Course Hero. "Zen and the Art of Motorcycle Maintenance Study Guide." Course Hero. 20 Sep. 2017. Web. 21 May 2018. <https://www.coursehero.com/lit/Zen-and-the-Art-of-Motorcycle-Maintenance/>.
Course Hero. (2017, September 20). Zen and the Art of Motorcycle Maintenance Study Guide. In Course Hero. Retrieved May 21, 2018, from https://www.coursehero.com/lit/Zen-and-the-Art-of-Motorcycle-Maintenance/
(Course Hero, 2017)
Course Hero. "Zen and the Art of Motorcycle Maintenance Study Guide." September 20, 2017. Accessed May 21, 2018. https://www.coursehero.com/lit/Zen-and-the-Art-of-Motorcycle-Maintenance/.
Course Hero, "Zen and the Art of Motorcycle Maintenance Study Guide," September 20, 2017, accessed May 21, 2018, https://www.coursehero.com/lit/Zen-and-the-Art-of-Motorcycle-Maintenance/.
The travelers reach the mountains now, and the narrator remembers the route well. He flashes back to when Phaedrus used this road a lot. Phaedrus has an almost physical need for the mountains. He craves silence and space without distraction for his meditations about the nature of truth. Eventually Phaedrus enlists in the army, which then sends him to Korea, where his thoughts reach a turning point. He is "some creature that has found an exit from a cage he did not even know was around him." On his way back home Phaedrus reads a profoundly affecting book called The Meeting of East and West. The book describes two visions of reality: the "theoretic" and the "esthetic." The book inspires Phaedrus to return to college and study philosophy. Philosophy, he now believes, is "the highest echelon of the entire hierarchy of knowledge," higher even than science.
The narrator and his friends are now high in the mountains, and the narrator recalls the way Phaedrus wandered "the high country of thought." Phaedrus studied the writing of philosophers both famous and obscure: "He followed their trails carefully until they seemed to grow cold, then dropped them." Phaedrus felt more at home reading the 19th-century German philosopher Immanuel Kant and the 18th-century Scottish philosopher David Hume.
The narrator returns to the motorcycle metaphor to illustrate the difference between Kant and Hume. Hume says that "everything I know about this motorcycle comes to me through my senses." There is no way to perceive the "motorcycle-ness" of the machine except by sensation. Kant says that "the fact that there's no way of experiencing a 'motorcycle,'"—as opposed to a collection of colors and shapes—does not prove the motorcycle doesn't exist: "We have in our minds an a priori motorcycle which has continuity in time and space." (In Kantian philosophy, a priori knowledge exists independent of experience, while a posteriori knowledge comes from experience.) For the narrator, Kant's theory gives "a much more satisfying understanding of how we know things."
The narrator adds that, like Kant, Phaedrus would later come up with a revolutionary method of understanding the world, a method that breached the gap between the classical and the romantic. But when he studied Kant, Phaedrus began to perceive a vague ugliness in the world around him: "It was reason itself that was ugly and there seemed no way to get free."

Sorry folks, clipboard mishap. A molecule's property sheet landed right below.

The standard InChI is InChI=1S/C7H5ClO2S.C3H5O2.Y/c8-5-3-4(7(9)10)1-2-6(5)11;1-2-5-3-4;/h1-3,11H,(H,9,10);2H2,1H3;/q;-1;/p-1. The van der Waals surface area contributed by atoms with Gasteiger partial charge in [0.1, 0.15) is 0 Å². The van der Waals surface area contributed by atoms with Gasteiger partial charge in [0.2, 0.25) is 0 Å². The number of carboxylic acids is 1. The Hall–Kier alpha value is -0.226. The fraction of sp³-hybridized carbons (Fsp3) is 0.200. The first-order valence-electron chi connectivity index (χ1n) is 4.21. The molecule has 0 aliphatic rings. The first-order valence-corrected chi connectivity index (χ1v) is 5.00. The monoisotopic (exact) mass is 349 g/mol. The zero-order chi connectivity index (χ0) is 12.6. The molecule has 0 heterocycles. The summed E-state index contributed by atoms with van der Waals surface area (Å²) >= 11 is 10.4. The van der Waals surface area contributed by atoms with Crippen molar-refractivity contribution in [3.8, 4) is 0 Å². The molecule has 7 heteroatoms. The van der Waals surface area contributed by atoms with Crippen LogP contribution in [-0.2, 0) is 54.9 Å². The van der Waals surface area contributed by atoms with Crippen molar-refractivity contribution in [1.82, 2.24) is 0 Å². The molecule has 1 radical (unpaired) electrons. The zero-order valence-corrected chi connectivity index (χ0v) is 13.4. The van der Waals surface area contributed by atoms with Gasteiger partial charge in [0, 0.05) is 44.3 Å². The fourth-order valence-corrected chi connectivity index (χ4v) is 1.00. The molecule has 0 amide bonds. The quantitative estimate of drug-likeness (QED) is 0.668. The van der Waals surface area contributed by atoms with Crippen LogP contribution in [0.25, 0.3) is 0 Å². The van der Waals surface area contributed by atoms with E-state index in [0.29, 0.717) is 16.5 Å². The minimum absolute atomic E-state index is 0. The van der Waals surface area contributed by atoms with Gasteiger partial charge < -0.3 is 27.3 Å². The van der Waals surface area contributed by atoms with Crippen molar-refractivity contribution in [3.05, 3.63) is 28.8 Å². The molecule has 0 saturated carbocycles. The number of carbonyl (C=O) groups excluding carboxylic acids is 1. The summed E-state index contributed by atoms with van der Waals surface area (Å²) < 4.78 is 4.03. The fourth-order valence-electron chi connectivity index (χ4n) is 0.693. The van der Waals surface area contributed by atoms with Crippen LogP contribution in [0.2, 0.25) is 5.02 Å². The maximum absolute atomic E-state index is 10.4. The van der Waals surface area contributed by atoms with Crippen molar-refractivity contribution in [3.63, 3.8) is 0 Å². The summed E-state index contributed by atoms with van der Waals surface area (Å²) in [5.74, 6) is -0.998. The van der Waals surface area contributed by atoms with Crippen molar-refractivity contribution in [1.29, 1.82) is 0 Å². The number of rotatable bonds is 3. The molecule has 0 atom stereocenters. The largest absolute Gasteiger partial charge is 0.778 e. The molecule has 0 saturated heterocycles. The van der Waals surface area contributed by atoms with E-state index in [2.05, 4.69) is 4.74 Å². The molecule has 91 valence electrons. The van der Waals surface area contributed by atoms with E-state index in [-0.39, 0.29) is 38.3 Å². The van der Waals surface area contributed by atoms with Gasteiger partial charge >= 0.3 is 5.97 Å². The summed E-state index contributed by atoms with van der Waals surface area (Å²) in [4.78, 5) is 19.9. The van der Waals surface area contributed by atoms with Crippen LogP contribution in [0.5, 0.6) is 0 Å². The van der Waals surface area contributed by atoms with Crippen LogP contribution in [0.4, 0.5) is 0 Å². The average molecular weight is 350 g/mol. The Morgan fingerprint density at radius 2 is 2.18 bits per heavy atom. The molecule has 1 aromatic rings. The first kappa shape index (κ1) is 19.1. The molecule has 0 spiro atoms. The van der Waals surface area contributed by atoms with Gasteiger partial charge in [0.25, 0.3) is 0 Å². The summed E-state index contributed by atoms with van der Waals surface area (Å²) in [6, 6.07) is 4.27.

In Chapter 4 the narrator woke Chris, John, and Sylvia earlier than was necessary. As this chapter opens, the narrator decides to let Chris sleep in. Perhaps because he no longer avoids his memories of Phaedrus, he becomes more aware of other people's needs.
As in earlier chapters the bridge between the ordinary experience and complex topic is traversed via the motorcycle analogy. Here, the concept of a priori knowledge—which is the crux of the Kantian philosophy that the narrator tackles—is made accessible to the reader via the ongoing motorcycle analogies of the book. A priori knowledge is that information not provided by sensory information. To make sense of this, Pirsig begins with the philosopher David Hume. Hume was an empiricist, one who thinks all knowledge and information humans receive comes from the senses (empirical). This idea is central to the scientific method, which requires controlled and detailed observation to test hypotheses.
The narrator clarifies the concepts by referencing two examples of a priori knowledge—time and space—and then applying that to the concrete concept of "motorcycle." He explains that the purely empirical motorcycle—Hume's motorcycle—is incomprehensible, but taking the Kantian revision to the idea makes it understandable. According to Hume and basic common sense, observing an object from one position is always different if the same object is viewed from a different position. But then why do observers agree that it is the same object, even though the senses give different views? Kant attributes the agreement to a priori knowledge—the knowledge that comes through the elements of space and time. Humans cannot directly "sense" space or time but can use them to make sense of the world. Ultimately, Pirsig leaves the reader with the comprehensible idea of a complicated concept of Kant's Critique of Pure Reason, which is that Kant's text is not just about a priori knowledge but how it is acquired and used.
With these dense Enlightenment-era philosophical concepts made accessible to the reader, the narrator then can point out the issue. Phaedrus found both these concepts by Kant and Hume lacking, although he couldn't explain exactly why. For Phaedrus "it was reason itself that was ugly and there seemed to be no way to get free."